Widening the Scope Through ESG Integration

Hirtle Callaghan is driven by cutting-edge solutions and timeless professional values. We actively seek ways to best represent our client’s values and capture new opportunities that align with our cornerstone investment values of: price discipline, expansive breadth of opportunity, time horizon arbitrage and cost control. One initiative that we are excited about is the integration of environmental, social and governance (ESG) factors into some of our investment programs. Let’s take a closer look at this development and why we think it can be an important piece to the investment puzzle.

Consensus forecasts are pointing to a world of more than 9 billion people by 2050 and an enormous addition to the global middle class (2.5 billion people). We will have more mouths to feed, more advanced infrastructure needs and more efficient energy solution demands – we must be prepared. I believe that the 36 years that stand between today and 2050 will significantly impact the way individuals and organizations conduct business. The challenges will not be dealt with on their own, and as Stefan Heck (who spoke at the 2014 Hirtle Callaghan Investment Conference) states in his book Resource Revolution, "we are standing at the threshold of the biggest business opportunity in a century." Being well positioned for a potential opportunity of that scale is a prudent step for global investment management.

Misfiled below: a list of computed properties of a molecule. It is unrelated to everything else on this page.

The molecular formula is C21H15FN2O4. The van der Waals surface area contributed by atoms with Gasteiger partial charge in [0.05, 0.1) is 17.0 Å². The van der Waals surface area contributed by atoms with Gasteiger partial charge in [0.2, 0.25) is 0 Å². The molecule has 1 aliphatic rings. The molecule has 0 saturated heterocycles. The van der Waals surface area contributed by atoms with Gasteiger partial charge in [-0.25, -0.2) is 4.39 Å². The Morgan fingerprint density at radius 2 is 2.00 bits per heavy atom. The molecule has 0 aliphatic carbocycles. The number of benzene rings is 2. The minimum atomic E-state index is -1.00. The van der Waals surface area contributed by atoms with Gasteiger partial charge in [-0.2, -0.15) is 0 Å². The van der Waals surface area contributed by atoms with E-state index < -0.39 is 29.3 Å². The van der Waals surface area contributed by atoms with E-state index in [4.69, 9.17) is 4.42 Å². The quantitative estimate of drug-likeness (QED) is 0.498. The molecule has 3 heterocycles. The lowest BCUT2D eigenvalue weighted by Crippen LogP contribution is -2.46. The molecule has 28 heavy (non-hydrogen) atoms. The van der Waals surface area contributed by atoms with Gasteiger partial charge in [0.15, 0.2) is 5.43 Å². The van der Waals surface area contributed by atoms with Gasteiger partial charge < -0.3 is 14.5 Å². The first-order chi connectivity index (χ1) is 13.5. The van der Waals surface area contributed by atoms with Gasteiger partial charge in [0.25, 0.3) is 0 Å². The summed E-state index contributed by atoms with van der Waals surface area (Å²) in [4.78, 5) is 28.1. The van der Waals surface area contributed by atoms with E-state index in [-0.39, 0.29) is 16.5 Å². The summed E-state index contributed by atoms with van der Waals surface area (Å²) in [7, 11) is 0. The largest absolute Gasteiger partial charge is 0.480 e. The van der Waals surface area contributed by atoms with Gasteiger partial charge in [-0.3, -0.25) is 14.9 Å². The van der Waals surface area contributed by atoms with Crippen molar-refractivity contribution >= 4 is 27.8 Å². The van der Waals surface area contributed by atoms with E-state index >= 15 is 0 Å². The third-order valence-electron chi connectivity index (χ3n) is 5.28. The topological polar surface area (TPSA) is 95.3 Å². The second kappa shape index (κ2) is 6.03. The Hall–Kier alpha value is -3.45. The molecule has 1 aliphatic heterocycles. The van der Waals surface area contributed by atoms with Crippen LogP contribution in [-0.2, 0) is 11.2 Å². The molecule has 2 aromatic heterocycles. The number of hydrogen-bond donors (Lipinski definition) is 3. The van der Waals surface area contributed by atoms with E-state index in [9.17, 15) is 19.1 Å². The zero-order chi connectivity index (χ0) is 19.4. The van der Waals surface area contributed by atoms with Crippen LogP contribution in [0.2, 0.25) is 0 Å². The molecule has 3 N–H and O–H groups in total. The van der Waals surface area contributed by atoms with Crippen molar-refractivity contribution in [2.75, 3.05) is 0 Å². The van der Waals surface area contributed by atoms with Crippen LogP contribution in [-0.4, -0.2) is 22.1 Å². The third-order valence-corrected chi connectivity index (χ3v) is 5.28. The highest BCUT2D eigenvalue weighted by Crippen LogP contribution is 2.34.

Thoughtful investors should be on the lookout for forward thinking companies that fully appreciate 21st century risk ahead of their competition. The risks and opportunities associated with things like climate change, community impact, and good governance are real. Companies that understand these risks and see associated opportunities may generate solutions that could make for great investments. And yes, this is already happening - up and coming managers are winning assignments due to their ESG model - with large allocations of capital being taken away from incumbent managers who have been slow to embrace this model. Wellington, one of the world’s largest asset managers with $904 billion in assets, has seen this firsthand and they refuse to let the opportunity slip by. Today they have a designated ESG integration team that conducts research, reviews portfolios, and engages potential investments across the entire firm’s operations. Breckinridge, a leading fixed income manager with almost $20 billion under management, has recognized the value of ESG and its potential growth (assets under management invested in sustainable strategies in the US grew almost five-fold from 1995 to 2012). They now apply ESG analysis to all of their funds, and have even launched a specific sustainable strategy to capture best in class corporations and municipalities that are driving long term social and environmental impact.

Research is also beginning to tell an important story. An analysis conducted by Deutsche Bank Climate Advisors and outlined in their report Sustainable Investing: Establishing Long-Term Value and Performance concluded that "firms with strong ESG performance may now be enjoying both financial outperformance (particularly market-based) and lower risk. This theoretical anomaly – achieving higher return with lower risk (from market inefficiencies) may present a significant investment opportunity". The DB report highlights companies that fully appreciate their exposure to environmental, social and governance factors often have a lower cost of capital. Conversely, the report contends that the broad market is not appropriately pricing risks associated with ESG factors.